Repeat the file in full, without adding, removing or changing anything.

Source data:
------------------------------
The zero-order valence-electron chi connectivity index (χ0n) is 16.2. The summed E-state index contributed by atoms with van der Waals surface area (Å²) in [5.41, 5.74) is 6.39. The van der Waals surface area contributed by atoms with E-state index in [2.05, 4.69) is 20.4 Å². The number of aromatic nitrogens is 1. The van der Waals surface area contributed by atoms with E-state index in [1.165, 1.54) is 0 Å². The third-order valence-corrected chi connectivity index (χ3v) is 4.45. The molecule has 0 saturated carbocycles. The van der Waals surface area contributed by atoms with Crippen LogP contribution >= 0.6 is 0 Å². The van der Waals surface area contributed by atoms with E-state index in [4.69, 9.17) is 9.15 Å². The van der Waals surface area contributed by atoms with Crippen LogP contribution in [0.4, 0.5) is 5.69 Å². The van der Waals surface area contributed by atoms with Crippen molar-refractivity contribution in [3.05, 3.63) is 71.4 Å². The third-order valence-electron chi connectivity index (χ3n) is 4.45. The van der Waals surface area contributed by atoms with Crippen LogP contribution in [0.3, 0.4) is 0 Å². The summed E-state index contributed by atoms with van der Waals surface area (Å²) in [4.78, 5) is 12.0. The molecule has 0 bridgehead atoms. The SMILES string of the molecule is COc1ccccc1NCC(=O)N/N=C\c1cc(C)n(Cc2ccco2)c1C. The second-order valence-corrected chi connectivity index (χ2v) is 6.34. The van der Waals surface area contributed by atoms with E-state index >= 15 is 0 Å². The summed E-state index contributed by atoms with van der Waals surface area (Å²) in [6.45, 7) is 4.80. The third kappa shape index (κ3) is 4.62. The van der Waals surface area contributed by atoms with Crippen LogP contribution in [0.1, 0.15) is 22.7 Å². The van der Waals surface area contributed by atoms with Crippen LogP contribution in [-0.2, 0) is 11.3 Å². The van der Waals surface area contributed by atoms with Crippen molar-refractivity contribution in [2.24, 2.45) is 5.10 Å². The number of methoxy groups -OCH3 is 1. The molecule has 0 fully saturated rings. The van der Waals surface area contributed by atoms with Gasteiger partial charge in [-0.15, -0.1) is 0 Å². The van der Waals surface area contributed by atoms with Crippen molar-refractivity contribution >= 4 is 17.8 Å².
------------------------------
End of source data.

The zero-order valence-electron chi connectivity index (χ0n) is 16.2. The summed E-state index contributed by atoms with van der Waals surface area (Å²) in [5.41, 5.74) is 6.39. The van der Waals surface area contributed by atoms with E-state index in [2.05, 4.69) is 20.4 Å². The number of aromatic nitrogens is 1. The van der Waals surface area contributed by atoms with E-state index in [1.165, 1.54) is 0 Å². The third-order valence-corrected chi connectivity index (χ3v) is 4.45. The molecule has 0 saturated carbocycles. The van der Waals surface area contributed by atoms with Crippen LogP contribution >= 0.6 is 0 Å². The van der Waals surface area contributed by atoms with E-state index in [4.69, 9.17) is 9.15 Å². The van der Waals surface area contributed by atoms with Crippen LogP contribution in [0.4, 0.5) is 5.69 Å². The van der Waals surface area contributed by atoms with Crippen molar-refractivity contribution in [3.05, 3.63) is 71.4 Å². The third-order valence-electron chi connectivity index (χ3n) is 4.45. The van der Waals surface area contributed by atoms with Crippen LogP contribution in [0.3, 0.4) is 0 Å². The summed E-state index contributed by atoms with van der Waals surface area (Å²) in [4.78, 5) is 12.0. The molecule has 0 bridgehead atoms. The SMILES string of the molecule is COc1ccccc1NCC(=O)N/N=C\c1cc(C)n(Cc2ccco2)c1C. The second-order valence-corrected chi connectivity index (χ2v) is 6.34. The van der Waals surface area contributed by atoms with E-state index >= 15 is 0 Å². The summed E-state index contributed by atoms with van der Waals surface area (Å²) in [6.45, 7) is 4.80. The third kappa shape index (κ3) is 4.62. The van der Waals surface area contributed by atoms with Crippen LogP contribution in [0.1, 0.15) is 22.7 Å². The van der Waals surface area contributed by atoms with Crippen LogP contribution in [-0.2, 0) is 11.3 Å². The van der Waals surface area contributed by atoms with Crippen molar-refractivity contribution in [2.24, 2.45) is 5.10 Å². The number of methoxy groups -OCH3 is 1. The molecule has 0 fully saturated rings. The van der Waals surface area contributed by atoms with Gasteiger partial charge in [-0.15, -0.1) is 0 Å². The van der Waals surface area contributed by atoms with Crippen molar-refractivity contribution >= 4 is 17.8 Å².